Nothing to Envy: Ordinary Lives in North Korea
In a series of interviews with five North Korean defectors, American journalist, Barbara Demick, looks into the lives of the ordinary people in North Korea. By Kelly Keegan
Thanks to parodies in Team America and South Park, one could most likely identify our neighbor to the north’s leader, Kim Jong-il, as the short, “ronery” looking guy with the oversized glasses and a jumpsuit.
But with all the Kim Jong-il jokes aside, the average person probably doesn’t know much else about the past or present situation in North Korea. Nothing to Envy: Ordinary Lives in North Korea, (Spiegel and Grau, 336 pages, 2009) by award-winning journalist Barbara Demick, recounts the lives of six North Koreans from Kim Il-sung’s reign to the present day living as defectors in South Korea. Each story is as captivating and heartbreaking as it is educational, a telling analysis of their closed-off motherland, a country of constant mystery to any outsider.
We meet Mi-ran first, the daughter of a South Korean prisoner of war (POW) turned mine worker. South Korean POW’s are naturally politically suspect to the North Korean government and therefore lumped together at the bottom of the social classes, right next to female entertainers, fortune-tellers, and pro-Japan people. Through Mi-ran and her father’s story, we gain insight on the harsh classification system imposed on North Korean citizens that never allowed for advancement, and limits every opportunity in life for generations.
Then there’s Mrs. Song, a factory worker, mother of four and most devout citizen of the “Great Leader.” She believed with all her heart the red propaganda signs reading, “WE HAVE NOTHING TO ENVY IN THIS WORLD (당이 결심하면 우리는 한다!)” When news of Kim Il-sung’s death in July 1994 reached her, she felt more grief than when her own mother had died. “She rushed down the staircase… many of her neighbors had done the same. They were on their knees, banging their heads on the pavement. Their wails cut through the air like sirens.”
When a grave famine hit in the mid 1990’s, the government pushed a “one bowl of rice per day” campaign. The famine which killed anywhere from 600,000 to 2 million citizens left even the most devoted feeling disillusioned. Many had no choice but to participate in some sort of black market capitalism to come out alive. People became numb to all the suffering surrounding them. “In order to get through the 1990’s alive, one had to suppress any impulse to share food…She (Miran) could pass a five-year-old on the verge of death without feeling obliged to help.”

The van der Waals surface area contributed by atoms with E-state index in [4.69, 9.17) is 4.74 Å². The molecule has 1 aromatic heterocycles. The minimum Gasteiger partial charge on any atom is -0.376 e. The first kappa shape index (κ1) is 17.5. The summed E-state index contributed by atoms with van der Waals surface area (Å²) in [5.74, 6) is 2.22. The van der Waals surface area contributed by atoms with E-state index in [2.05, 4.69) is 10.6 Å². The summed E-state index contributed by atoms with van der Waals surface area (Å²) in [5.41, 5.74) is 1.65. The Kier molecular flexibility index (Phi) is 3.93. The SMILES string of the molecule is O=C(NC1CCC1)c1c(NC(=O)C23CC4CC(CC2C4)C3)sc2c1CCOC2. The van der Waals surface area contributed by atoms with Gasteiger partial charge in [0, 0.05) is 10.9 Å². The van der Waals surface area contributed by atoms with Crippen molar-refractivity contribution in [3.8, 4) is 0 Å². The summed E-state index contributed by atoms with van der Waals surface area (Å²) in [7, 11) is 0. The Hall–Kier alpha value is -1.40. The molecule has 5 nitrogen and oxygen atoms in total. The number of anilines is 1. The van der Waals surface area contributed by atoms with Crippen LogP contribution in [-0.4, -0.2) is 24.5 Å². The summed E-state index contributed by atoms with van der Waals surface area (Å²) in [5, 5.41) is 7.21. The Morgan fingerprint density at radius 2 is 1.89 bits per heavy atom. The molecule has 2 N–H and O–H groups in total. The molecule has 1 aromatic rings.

Jun-sang’s story represents the experience of one with the opportunity to attend a top university in Pyongyang. Sheltered from the terrible famine, Jun-sang began having doubts about his great leaders and country as well when he was able to secretly pick up a TV signal from South Korea. But these thoughts could never be discussed, not even with his best friend and childhood love.
Oak-hee’s hard life at home sent her on a dangerous flight across the Tumen River into China. Like Jun-sang’s exposure to South Korean television, Oak-hee discovered the truth about her motherland when she crossed the border. “Our whole lives we have been told lies. Our lives are lies. The whole system is a lie.”
Demick spent years in Seoul as a correspondent for the Los Angeles Times, covering both Koreas. Experiencing the same set itinerary and rehearsed foreigner friendly show put on in North Korea every time she was allowed to visit, she turned to North Korean defectors living in South Korea or China to gather the stories and information for her articles. A compilation of those eventually led to Nothing to Envy.
Although Demick is a trained journalist, her book does not read like a series of extended reports on the topic of North Korea. She gracefully and smoothly weaves together each subject’s uniquely touching story, including necessary reporting on the history and political context as a backdrop. Too many times to count, you will notice unnerving parallels to George Orwell’s infamous fiction book, “1984.” Unfortunately, this is reality for North Koreans. By the end of Demick’s book, you’ll feel deeply invested in the well being of each person, springing all kinds of intense emotions. You’ll want to discuss this book with foreigner and Korean friends alike, as it is sure to spark engaging conversations.
You can find Nothing to Envy: Ordinary Lives in North Korea online at What the Book?
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